When clients had their own purchase procedures, it was sometimes necessary to negotiate the process, ensuring that the salesperson could have the conversations they thought were necessary. The intention here was not so much to serve the client as it was to follow the sales organization’s process (and to avoid chastisement for coloring outside the lines). If it helped the client, all the better, even though none of the checklists included “did you help your client make a good decision?”

Modern Approach: Lead Your Client

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Modern Approach: Lead Your Client

Clients’ complex environments make it more difficult to make important decisions, so they need different things from salespeople—and few if any solutions even approach one-size-fits-all.

As we have already explored in this series, both legacy approaches start discovery with the idea that your client is already compelled to change and that all you need is a confession that they have a problem. You will see this idea popularized on social media sites as “sell the problem you solve.” That advice is too simplistic to meet actual clients’ real needs.

Your prospective clients almost always recognize that they have problems and that they need better results. The reasons they don’t act on that knowledge are varied and complicated. But because it is difficult to make decisions in an uncertain environment, it feels safer to do nothing and hope for the best. The modern salesperson needs to lead their client by helping them make sense of their world and what they need to do. We refer this as “sense-making,” and it is one way to help your contacts consider the changes they need by providing context and understanding.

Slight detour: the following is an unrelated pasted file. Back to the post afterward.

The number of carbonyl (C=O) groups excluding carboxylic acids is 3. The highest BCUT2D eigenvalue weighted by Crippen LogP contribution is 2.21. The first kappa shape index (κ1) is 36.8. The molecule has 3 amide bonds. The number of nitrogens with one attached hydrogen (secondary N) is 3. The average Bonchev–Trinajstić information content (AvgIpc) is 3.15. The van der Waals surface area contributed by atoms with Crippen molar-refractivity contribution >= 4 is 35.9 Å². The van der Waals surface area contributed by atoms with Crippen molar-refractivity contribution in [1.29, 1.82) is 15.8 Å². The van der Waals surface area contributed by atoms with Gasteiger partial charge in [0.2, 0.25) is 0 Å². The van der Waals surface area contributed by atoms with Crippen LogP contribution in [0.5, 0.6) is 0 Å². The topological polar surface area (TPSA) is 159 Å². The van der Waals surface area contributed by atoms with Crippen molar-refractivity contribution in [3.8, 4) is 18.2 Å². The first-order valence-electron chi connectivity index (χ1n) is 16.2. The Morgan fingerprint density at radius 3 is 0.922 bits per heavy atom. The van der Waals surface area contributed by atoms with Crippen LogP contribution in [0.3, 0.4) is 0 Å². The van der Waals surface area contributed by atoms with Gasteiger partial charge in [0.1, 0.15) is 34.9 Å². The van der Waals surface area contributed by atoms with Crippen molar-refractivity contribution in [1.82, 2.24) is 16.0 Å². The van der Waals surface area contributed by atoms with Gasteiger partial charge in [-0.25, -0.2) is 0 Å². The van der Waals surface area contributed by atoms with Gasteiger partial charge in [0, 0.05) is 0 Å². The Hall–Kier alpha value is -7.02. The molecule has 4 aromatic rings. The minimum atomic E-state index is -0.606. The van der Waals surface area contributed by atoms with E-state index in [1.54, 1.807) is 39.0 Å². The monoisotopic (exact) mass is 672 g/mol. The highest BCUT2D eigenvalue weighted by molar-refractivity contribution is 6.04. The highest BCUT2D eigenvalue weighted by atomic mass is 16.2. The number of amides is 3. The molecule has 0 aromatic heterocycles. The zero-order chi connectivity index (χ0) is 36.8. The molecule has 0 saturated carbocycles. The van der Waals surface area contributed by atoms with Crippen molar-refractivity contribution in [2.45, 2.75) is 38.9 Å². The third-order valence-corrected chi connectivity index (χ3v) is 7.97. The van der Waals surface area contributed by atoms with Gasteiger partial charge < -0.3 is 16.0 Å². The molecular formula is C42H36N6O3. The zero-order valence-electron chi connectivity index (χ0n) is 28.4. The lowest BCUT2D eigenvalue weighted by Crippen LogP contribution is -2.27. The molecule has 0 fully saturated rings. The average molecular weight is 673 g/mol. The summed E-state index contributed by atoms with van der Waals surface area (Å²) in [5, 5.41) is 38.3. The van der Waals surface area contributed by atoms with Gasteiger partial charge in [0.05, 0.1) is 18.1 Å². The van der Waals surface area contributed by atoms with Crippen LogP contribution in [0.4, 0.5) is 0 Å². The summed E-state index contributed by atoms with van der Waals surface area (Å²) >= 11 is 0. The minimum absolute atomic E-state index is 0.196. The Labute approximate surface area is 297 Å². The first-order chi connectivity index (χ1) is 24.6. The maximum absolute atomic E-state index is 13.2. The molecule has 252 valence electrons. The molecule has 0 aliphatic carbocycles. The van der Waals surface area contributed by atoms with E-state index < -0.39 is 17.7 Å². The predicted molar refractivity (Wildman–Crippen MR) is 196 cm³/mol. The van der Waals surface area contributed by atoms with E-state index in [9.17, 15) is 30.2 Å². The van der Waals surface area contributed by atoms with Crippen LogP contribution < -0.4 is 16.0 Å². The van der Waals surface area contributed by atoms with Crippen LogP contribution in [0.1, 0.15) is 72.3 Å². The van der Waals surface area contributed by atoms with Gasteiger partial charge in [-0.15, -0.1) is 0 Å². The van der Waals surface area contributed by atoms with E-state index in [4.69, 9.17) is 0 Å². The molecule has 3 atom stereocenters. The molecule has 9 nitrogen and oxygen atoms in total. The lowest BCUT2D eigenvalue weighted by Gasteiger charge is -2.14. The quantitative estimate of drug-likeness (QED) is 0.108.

Important decisions result in more stakeholders being invited into conversations, something that is necessary to a decision. Consensus is difficult to achieve under the best of circumstances, and it can feel impossible when different individuals and groups have competing priorities and incentives that prevent change.

When any individual or group make a decision infrequently, they lack the experience to know how to make the decision, what factors they should consider, how they should weigh them, as well as how to go about making the decision. Because the salesperson sells what they sell every day, they have greater experience guiding people through a process that produces the conversations necessary for a good decision.

Read the next chapter in the series: Part 8 | Locus of Value

Do Good Work:

  • Recognize when clients make decisions that prevent them from making good decisions.
  • Don’t assume your client has a clear understanding of how best to make a decision about their future.
  • Help your client have the conversations necessary for a good decision.
Post by Anthony Iannarino on June 19, 2021
Anthony Iannarino
Anthony Iannarino is a writer, an author of four books on the modern sales approach, an international speaker, and an entrepreneur. Anthony posts here daily.